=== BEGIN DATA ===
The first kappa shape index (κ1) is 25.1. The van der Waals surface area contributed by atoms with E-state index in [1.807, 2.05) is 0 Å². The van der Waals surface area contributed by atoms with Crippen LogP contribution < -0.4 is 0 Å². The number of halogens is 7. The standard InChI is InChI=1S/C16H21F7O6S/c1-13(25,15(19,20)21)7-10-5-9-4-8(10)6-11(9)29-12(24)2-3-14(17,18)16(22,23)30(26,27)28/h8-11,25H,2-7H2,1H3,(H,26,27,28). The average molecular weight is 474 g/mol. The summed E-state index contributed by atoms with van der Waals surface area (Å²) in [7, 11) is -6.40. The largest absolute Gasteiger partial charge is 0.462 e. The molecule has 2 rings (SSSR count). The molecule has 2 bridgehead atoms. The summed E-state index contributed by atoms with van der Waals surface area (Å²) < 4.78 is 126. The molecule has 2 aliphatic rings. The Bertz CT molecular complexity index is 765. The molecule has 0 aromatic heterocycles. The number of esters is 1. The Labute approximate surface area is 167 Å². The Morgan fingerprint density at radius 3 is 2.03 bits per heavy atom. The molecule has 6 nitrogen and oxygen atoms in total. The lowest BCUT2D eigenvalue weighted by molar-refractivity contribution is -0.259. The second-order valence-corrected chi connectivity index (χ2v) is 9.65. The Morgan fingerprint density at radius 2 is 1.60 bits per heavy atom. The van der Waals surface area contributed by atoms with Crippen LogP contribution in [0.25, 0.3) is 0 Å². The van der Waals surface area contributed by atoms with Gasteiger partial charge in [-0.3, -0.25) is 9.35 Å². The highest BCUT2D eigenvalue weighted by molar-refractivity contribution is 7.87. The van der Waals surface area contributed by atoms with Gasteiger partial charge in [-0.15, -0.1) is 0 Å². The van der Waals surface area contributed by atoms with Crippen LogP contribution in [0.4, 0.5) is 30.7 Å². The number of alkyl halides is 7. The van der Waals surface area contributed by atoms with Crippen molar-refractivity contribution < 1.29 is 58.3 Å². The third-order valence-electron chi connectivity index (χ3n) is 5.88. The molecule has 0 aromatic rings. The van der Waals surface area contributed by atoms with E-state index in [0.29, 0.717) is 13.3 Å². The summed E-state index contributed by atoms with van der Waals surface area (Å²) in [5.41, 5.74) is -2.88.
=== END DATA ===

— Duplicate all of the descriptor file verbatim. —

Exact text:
The first kappa shape index (κ1) is 25.1. The van der Waals surface area contributed by atoms with E-state index in [1.807, 2.05) is 0 Å². The van der Waals surface area contributed by atoms with Crippen LogP contribution < -0.4 is 0 Å². The number of halogens is 7. The standard InChI is InChI=1S/C16H21F7O6S/c1-13(25,15(19,20)21)7-10-5-9-4-8(10)6-11(9)29-12(24)2-3-14(17,18)16(22,23)30(26,27)28/h8-11,25H,2-7H2,1H3,(H,26,27,28). The average molecular weight is 474 g/mol. The summed E-state index contributed by atoms with van der Waals surface area (Å²) in [7, 11) is -6.40. The largest absolute Gasteiger partial charge is 0.462 e. The molecule has 2 rings (SSSR count). The molecule has 2 bridgehead atoms. The summed E-state index contributed by atoms with van der Waals surface area (Å²) < 4.78 is 126. The molecule has 2 aliphatic rings. The Bertz CT molecular complexity index is 765. The molecule has 0 aromatic heterocycles. The number of esters is 1. The Labute approximate surface area is 167 Å². The Morgan fingerprint density at radius 3 is 2.03 bits per heavy atom. The molecule has 6 nitrogen and oxygen atoms in total. The lowest BCUT2D eigenvalue weighted by molar-refractivity contribution is -0.259. The second-order valence-corrected chi connectivity index (χ2v) is 9.65. The Morgan fingerprint density at radius 2 is 1.60 bits per heavy atom. The van der Waals surface area contributed by atoms with Crippen LogP contribution in [0.25, 0.3) is 0 Å². The van der Waals surface area contributed by atoms with Gasteiger partial charge in [-0.3, -0.25) is 9.35 Å². The highest BCUT2D eigenvalue weighted by molar-refractivity contribution is 7.87. The van der Waals surface area contributed by atoms with Gasteiger partial charge in [-0.15, -0.1) is 0 Å². The van der Waals surface area contributed by atoms with Crippen LogP contribution in [0.4, 0.5) is 30.7 Å². The number of alkyl halides is 7. The van der Waals surface area contributed by atoms with Crippen molar-refractivity contribution < 1.29 is 58.3 Å². The third-order valence-electron chi connectivity index (χ3n) is 5.88. The molecule has 0 aromatic rings. The van der Waals surface area contributed by atoms with E-state index in [0.29, 0.717) is 13.3 Å². The summed E-state index contributed by atoms with van der Waals surface area (Å²) in [5.41, 5.74) is -2.88.